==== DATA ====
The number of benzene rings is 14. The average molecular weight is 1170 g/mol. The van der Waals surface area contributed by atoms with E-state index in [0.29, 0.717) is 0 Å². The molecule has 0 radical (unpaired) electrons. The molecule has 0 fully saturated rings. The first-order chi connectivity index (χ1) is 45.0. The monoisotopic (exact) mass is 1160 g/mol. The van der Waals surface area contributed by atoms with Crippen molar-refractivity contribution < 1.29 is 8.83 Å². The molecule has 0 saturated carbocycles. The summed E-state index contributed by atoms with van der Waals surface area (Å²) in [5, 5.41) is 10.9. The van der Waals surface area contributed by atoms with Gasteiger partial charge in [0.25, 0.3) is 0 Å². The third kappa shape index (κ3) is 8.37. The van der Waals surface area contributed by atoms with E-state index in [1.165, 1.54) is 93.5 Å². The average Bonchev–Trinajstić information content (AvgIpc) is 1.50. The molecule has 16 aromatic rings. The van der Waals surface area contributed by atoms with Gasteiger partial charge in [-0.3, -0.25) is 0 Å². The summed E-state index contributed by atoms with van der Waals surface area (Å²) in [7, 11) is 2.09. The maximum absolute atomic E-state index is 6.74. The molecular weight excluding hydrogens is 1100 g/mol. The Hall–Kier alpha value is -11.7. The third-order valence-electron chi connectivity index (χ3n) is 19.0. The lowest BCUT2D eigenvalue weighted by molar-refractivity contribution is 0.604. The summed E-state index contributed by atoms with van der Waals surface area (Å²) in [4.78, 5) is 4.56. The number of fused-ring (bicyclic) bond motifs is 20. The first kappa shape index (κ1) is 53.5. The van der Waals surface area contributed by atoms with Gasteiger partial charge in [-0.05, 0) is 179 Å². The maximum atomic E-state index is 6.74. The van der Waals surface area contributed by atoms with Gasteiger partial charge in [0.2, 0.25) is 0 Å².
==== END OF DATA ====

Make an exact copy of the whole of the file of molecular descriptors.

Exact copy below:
The number of benzene rings is 14. The average molecular weight is 1170 g/mol. The van der Waals surface area contributed by atoms with E-state index in [0.29, 0.717) is 0 Å². The molecule has 0 radical (unpaired) electrons. The molecule has 0 fully saturated rings. The first-order chi connectivity index (χ1) is 45.0. The monoisotopic (exact) mass is 1160 g/mol. The van der Waals surface area contributed by atoms with Crippen molar-refractivity contribution < 1.29 is 8.83 Å². The molecule has 0 saturated carbocycles. The summed E-state index contributed by atoms with van der Waals surface area (Å²) in [5, 5.41) is 10.9. The van der Waals surface area contributed by atoms with Gasteiger partial charge in [0.25, 0.3) is 0 Å². The third kappa shape index (κ3) is 8.37. The van der Waals surface area contributed by atoms with E-state index in [1.165, 1.54) is 93.5 Å². The average Bonchev–Trinajstić information content (AvgIpc) is 1.50. The molecule has 16 aromatic rings. The van der Waals surface area contributed by atoms with Gasteiger partial charge in [-0.3, -0.25) is 0 Å². The summed E-state index contributed by atoms with van der Waals surface area (Å²) in [7, 11) is 2.09. The maximum absolute atomic E-state index is 6.74. The molecular weight excluding hydrogens is 1100 g/mol. The Hall–Kier alpha value is -11.7. The third-order valence-electron chi connectivity index (χ3n) is 19.0. The lowest BCUT2D eigenvalue weighted by molar-refractivity contribution is 0.604. The summed E-state index contributed by atoms with van der Waals surface area (Å²) in [4.78, 5) is 4.56. The number of fused-ring (bicyclic) bond motifs is 20. The first kappa shape index (κ1) is 53.5. The van der Waals surface area contributed by atoms with Gasteiger partial charge in [-0.05, 0) is 179 Å². The maximum atomic E-state index is 6.74. The van der Waals surface area contributed by atoms with Gasteiger partial charge in [0.2, 0.25) is 0 Å².